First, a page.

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14.8: Comparison Operations

Comparison operators test a relation on two operands and are considered to represent a machine-dependent nonzero value described by, but not necessarily equal to, STORE_FLAG_VALUE (see Misc) if the relation holds, or zero if it does not. The mode of the comparison operation is independent of the mode of the data being compared. If the comparison operation is being tested (e.g., the first operand of an if_then_else), the mode must be VOIDmode. If the comparison operation is producing data to be stored in some variable, the mode must be in class MODE_INT. All comparison operations producing data must use the same mode, which is machine-specific.

There are two ways that comparison operations may be used. The comparison operators may be used to compare the condition codes (cc0) against zero, as in (eq (cc0) (const_int 0)). Such a construct actually refers to the result of the preceding instruction in which the condition codes were set. The instructing setting the condition code must be adjacent to the instruction using the condition code; only note insns may separate them.

Alternatively, a comparison operation may directly compare two data objects. The mode of the comparison is determined by the operands; they must both be valid for a common machine mode. A comparison with both operands constant would be invalid as the machine mode could not be deduced from it, but such a comparison should never exist in RTL due to constant folding.

In the example above, if (cc0) were last set to (compare x y), the comparison operation is identical to (eq x y). Usually only one style of comparisons is supported on a particular machine, but the combine pass will try to merge the operations to produce the eq shown in case it exists in the context of the particular insn involved.

Inequality comparisons come in two flavors, signed and unsigned. Thus, there are distinct expression codes gt and gtu for signed and unsigned greater-than. These can produce different results for the same pair of integer values: for example, 1 is signed greater-than -1 but not unsigned greater-than, because -1 when regarded as unsigned is actually 0xffffffff which is greater than 1.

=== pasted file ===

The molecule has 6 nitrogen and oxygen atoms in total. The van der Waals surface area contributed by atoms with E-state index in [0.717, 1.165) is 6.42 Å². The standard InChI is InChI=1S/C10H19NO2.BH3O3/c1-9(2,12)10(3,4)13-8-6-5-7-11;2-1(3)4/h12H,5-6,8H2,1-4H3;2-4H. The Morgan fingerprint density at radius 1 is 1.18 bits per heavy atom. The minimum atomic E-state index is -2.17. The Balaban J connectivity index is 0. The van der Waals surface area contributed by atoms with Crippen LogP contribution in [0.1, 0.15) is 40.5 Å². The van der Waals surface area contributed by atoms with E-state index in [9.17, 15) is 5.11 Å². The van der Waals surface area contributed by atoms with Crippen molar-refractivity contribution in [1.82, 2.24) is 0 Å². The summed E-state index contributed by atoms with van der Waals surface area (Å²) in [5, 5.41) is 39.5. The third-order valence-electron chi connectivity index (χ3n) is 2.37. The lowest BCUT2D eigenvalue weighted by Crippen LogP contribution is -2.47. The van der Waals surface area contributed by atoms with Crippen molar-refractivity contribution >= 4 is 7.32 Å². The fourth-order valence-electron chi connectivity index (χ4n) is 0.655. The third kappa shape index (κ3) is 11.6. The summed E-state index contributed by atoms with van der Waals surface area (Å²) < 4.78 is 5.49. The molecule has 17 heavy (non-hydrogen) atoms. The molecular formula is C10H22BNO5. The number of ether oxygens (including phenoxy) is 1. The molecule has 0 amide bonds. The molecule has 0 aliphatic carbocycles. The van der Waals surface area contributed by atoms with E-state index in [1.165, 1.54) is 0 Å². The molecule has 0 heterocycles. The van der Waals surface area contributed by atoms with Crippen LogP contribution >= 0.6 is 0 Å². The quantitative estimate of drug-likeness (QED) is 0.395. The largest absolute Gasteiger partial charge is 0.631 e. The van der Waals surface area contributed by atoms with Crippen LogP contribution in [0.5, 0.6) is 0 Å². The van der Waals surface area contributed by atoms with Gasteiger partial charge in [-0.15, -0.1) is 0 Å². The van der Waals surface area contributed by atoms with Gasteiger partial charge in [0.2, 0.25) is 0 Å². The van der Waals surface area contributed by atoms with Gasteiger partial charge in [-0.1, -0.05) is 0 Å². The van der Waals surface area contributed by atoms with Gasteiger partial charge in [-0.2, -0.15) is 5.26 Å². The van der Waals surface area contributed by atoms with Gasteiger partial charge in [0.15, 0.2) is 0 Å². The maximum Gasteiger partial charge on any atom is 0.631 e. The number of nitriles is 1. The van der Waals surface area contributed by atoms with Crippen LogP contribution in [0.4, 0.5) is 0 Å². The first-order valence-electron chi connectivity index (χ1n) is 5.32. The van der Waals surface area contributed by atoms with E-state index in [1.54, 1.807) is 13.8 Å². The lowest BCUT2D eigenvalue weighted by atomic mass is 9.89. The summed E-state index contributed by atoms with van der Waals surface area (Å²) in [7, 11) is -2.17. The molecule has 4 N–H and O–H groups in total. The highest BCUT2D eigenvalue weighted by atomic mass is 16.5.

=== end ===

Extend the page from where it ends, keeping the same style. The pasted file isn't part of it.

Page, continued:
The signed comparisons are also used for floating point values. Floating point comparisons are distinguished by the machine modes of the operands.

(eq:m x y)
1 if the values represented by x and y are equal, otherwise 0.
(ne:m x y)
1 if the values represented by x and y are not equal, otherwise 0.
(gt:m x y)
1 if the x is greater than y. If they are fixed-point, the comparison is done in a signed sense.
(gtu:m x y)
Like gt but does unsigned comparison, on fixed-point numbers only.
(lt:m x y)
(ltu:m x y)
Like gt and gtu but test for ``less than''.
(ge:m x y)
(geu:m x y)
Like gt and gtu but test for ``greater than or equal''.
(le:m x y)
(leu:m x y)
Like gt and gtu but test for ``less than or equal''.
(if_then_else cond then else)
This is not a comparison operation but is listed here because it is always used in conjunction with a comparison operation. To be precise, cond is a comparison expression. This expression represents a choice, according to cond, between the value represented by then and the one represented by else.

On most machines, if_then_else expressions are valid only to express conditional jumps.

(cond [test1 value1 test2 value2 ...] default)
Similar to if_then_else, but more general. Each of test1, test2, ... is performed in turn. The result of this expression is the value corresponding to the first non-zero test, or default if none of the tests are non-zero expressions.

This is currently not valid for instruction patterns and is supported only for insn attributes. See Insn Attributes.